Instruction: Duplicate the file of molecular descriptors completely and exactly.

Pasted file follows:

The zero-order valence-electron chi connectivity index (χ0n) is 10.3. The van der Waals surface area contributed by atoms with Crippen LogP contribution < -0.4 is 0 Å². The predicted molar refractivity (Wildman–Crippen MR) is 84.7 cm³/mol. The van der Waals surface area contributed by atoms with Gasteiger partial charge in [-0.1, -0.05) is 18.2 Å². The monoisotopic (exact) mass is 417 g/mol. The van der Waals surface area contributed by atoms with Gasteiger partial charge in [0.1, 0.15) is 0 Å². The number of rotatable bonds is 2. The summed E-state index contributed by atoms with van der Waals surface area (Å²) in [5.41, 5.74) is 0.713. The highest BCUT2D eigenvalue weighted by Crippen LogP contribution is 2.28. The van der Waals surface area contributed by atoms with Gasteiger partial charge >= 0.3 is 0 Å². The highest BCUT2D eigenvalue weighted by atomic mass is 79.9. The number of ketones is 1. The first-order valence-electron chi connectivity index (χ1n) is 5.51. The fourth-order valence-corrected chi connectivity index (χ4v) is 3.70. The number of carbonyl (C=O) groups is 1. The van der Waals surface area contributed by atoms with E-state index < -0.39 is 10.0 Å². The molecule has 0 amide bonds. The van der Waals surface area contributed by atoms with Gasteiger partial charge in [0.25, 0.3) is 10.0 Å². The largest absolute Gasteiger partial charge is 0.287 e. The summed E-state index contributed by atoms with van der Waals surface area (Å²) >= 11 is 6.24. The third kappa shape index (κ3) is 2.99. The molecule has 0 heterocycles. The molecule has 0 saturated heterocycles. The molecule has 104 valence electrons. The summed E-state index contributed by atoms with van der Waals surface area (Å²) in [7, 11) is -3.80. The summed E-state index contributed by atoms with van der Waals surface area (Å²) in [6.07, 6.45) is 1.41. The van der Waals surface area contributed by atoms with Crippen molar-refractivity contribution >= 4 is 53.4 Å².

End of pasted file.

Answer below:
The zero-order valence-electron chi connectivity index (χ0n) is 10.3. The van der Waals surface area contributed by atoms with Crippen LogP contribution < -0.4 is 0 Å². The predicted molar refractivity (Wildman–Crippen MR) is 84.7 cm³/mol. The van der Waals surface area contributed by atoms with Gasteiger partial charge in [-0.1, -0.05) is 18.2 Å². The monoisotopic (exact) mass is 417 g/mol. The van der Waals surface area contributed by atoms with Gasteiger partial charge in [0.1, 0.15) is 0 Å². The number of rotatable bonds is 2. The summed E-state index contributed by atoms with van der Waals surface area (Å²) in [5.41, 5.74) is 0.713. The highest BCUT2D eigenvalue weighted by Crippen LogP contribution is 2.28. The van der Waals surface area contributed by atoms with Gasteiger partial charge >= 0.3 is 0 Å². The highest BCUT2D eigenvalue weighted by atomic mass is 79.9. The number of ketones is 1. The first-order valence-electron chi connectivity index (χ1n) is 5.51. The fourth-order valence-corrected chi connectivity index (χ4v) is 3.70. The number of carbonyl (C=O) groups is 1. The van der Waals surface area contributed by atoms with E-state index < -0.39 is 10.0 Å². The molecule has 0 amide bonds. The van der Waals surface area contributed by atoms with Gasteiger partial charge in [0.25, 0.3) is 10.0 Å². The largest absolute Gasteiger partial charge is 0.287 e. The summed E-state index contributed by atoms with van der Waals surface area (Å²) >= 11 is 6.24. The third kappa shape index (κ3) is 2.99. The molecule has 0 heterocycles. The molecule has 0 saturated heterocycles. The molecule has 104 valence electrons. The summed E-state index contributed by atoms with van der Waals surface area (Å²) in [7, 11) is -3.80. The summed E-state index contributed by atoms with van der Waals surface area (Å²) in [6.07, 6.45) is 1.41. The van der Waals surface area contributed by atoms with Crippen molar-refractivity contribution >= 4 is 53.4 Å².